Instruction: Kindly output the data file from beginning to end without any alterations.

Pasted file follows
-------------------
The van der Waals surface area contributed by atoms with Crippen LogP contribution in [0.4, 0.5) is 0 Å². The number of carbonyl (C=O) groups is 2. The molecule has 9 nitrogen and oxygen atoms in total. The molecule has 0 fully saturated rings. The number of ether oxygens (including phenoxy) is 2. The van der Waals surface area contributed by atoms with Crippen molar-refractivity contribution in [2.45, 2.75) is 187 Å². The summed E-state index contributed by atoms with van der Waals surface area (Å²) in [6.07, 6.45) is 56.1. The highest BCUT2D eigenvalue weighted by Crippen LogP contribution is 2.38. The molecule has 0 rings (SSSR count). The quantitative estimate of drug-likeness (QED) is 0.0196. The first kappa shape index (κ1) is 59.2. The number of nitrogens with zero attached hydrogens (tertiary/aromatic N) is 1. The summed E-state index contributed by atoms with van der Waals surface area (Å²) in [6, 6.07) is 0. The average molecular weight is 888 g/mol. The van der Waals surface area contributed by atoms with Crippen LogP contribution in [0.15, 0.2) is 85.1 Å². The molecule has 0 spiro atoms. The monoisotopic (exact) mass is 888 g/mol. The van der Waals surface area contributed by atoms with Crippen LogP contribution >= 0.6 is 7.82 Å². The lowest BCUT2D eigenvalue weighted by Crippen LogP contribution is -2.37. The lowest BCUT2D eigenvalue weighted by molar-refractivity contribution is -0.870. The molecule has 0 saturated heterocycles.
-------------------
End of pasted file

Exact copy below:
The van der Waals surface area contributed by atoms with Crippen LogP contribution in [0.4, 0.5) is 0 Å². The number of carbonyl (C=O) groups is 2. The molecule has 9 nitrogen and oxygen atoms in total. The molecule has 0 fully saturated rings. The number of ether oxygens (including phenoxy) is 2. The van der Waals surface area contributed by atoms with Crippen molar-refractivity contribution in [2.45, 2.75) is 187 Å². The summed E-state index contributed by atoms with van der Waals surface area (Å²) in [6.07, 6.45) is 56.1. The highest BCUT2D eigenvalue weighted by Crippen LogP contribution is 2.38. The molecule has 0 rings (SSSR count). The quantitative estimate of drug-likeness (QED) is 0.0196. The first kappa shape index (κ1) is 59.2. The number of nitrogens with zero attached hydrogens (tertiary/aromatic N) is 1. The summed E-state index contributed by atoms with van der Waals surface area (Å²) in [6, 6.07) is 0. The average molecular weight is 888 g/mol. The van der Waals surface area contributed by atoms with Crippen LogP contribution in [0.15, 0.2) is 85.1 Å². The molecule has 0 spiro atoms. The monoisotopic (exact) mass is 888 g/mol. The van der Waals surface area contributed by atoms with Crippen LogP contribution >= 0.6 is 7.82 Å². The lowest BCUT2D eigenvalue weighted by Crippen LogP contribution is -2.37. The lowest BCUT2D eigenvalue weighted by molar-refractivity contribution is -0.870. The molecule has 0 saturated heterocycles.